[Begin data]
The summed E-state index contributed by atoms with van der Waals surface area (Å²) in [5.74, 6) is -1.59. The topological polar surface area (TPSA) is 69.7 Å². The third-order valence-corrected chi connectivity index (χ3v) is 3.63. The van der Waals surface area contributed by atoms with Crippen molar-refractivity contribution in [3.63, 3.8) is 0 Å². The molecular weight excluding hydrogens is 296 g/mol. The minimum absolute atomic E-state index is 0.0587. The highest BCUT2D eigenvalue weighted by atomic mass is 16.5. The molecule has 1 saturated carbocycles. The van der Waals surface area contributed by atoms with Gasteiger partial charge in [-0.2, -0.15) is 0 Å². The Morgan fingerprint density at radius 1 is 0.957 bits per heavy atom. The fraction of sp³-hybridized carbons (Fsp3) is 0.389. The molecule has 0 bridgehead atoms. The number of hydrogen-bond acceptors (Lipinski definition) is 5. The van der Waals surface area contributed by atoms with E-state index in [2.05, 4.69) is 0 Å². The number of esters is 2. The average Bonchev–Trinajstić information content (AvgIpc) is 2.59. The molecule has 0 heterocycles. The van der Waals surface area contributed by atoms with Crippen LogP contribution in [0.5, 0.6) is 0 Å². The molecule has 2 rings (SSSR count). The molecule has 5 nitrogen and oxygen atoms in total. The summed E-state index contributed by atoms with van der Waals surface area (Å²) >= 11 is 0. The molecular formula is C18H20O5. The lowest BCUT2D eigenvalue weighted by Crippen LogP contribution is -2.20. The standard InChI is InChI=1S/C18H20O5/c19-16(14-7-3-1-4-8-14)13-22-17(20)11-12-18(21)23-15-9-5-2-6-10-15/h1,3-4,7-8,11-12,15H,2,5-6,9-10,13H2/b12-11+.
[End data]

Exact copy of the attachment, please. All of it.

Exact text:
The summed E-state index contributed by atoms with van der Waals surface area (Å²) in [5.74, 6) is -1.59. The topological polar surface area (TPSA) is 69.7 Å². The third-order valence-corrected chi connectivity index (χ3v) is 3.63. The van der Waals surface area contributed by atoms with Crippen molar-refractivity contribution in [3.63, 3.8) is 0 Å². The molecular weight excluding hydrogens is 296 g/mol. The minimum absolute atomic E-state index is 0.0587. The highest BCUT2D eigenvalue weighted by atomic mass is 16.5. The molecule has 1 saturated carbocycles. The van der Waals surface area contributed by atoms with Gasteiger partial charge in [-0.2, -0.15) is 0 Å². The Morgan fingerprint density at radius 1 is 0.957 bits per heavy atom. The fraction of sp³-hybridized carbons (Fsp3) is 0.389. The molecule has 0 bridgehead atoms. The number of hydrogen-bond acceptors (Lipinski definition) is 5. The van der Waals surface area contributed by atoms with E-state index in [2.05, 4.69) is 0 Å². The number of esters is 2. The average Bonchev–Trinajstić information content (AvgIpc) is 2.59. The molecule has 0 heterocycles. The van der Waals surface area contributed by atoms with Crippen LogP contribution in [0.5, 0.6) is 0 Å². The molecule has 2 rings (SSSR count). The molecule has 5 nitrogen and oxygen atoms in total. The summed E-state index contributed by atoms with van der Waals surface area (Å²) >= 11 is 0. The molecular formula is C18H20O5. The lowest BCUT2D eigenvalue weighted by Crippen LogP contribution is -2.20. The standard InChI is InChI=1S/C18H20O5/c19-16(14-7-3-1-4-8-14)13-22-17(20)11-12-18(21)23-15-9-5-2-6-10-15/h1,3-4,7-8,11-12,15H,2,5-6,9-10,13H2/b12-11+.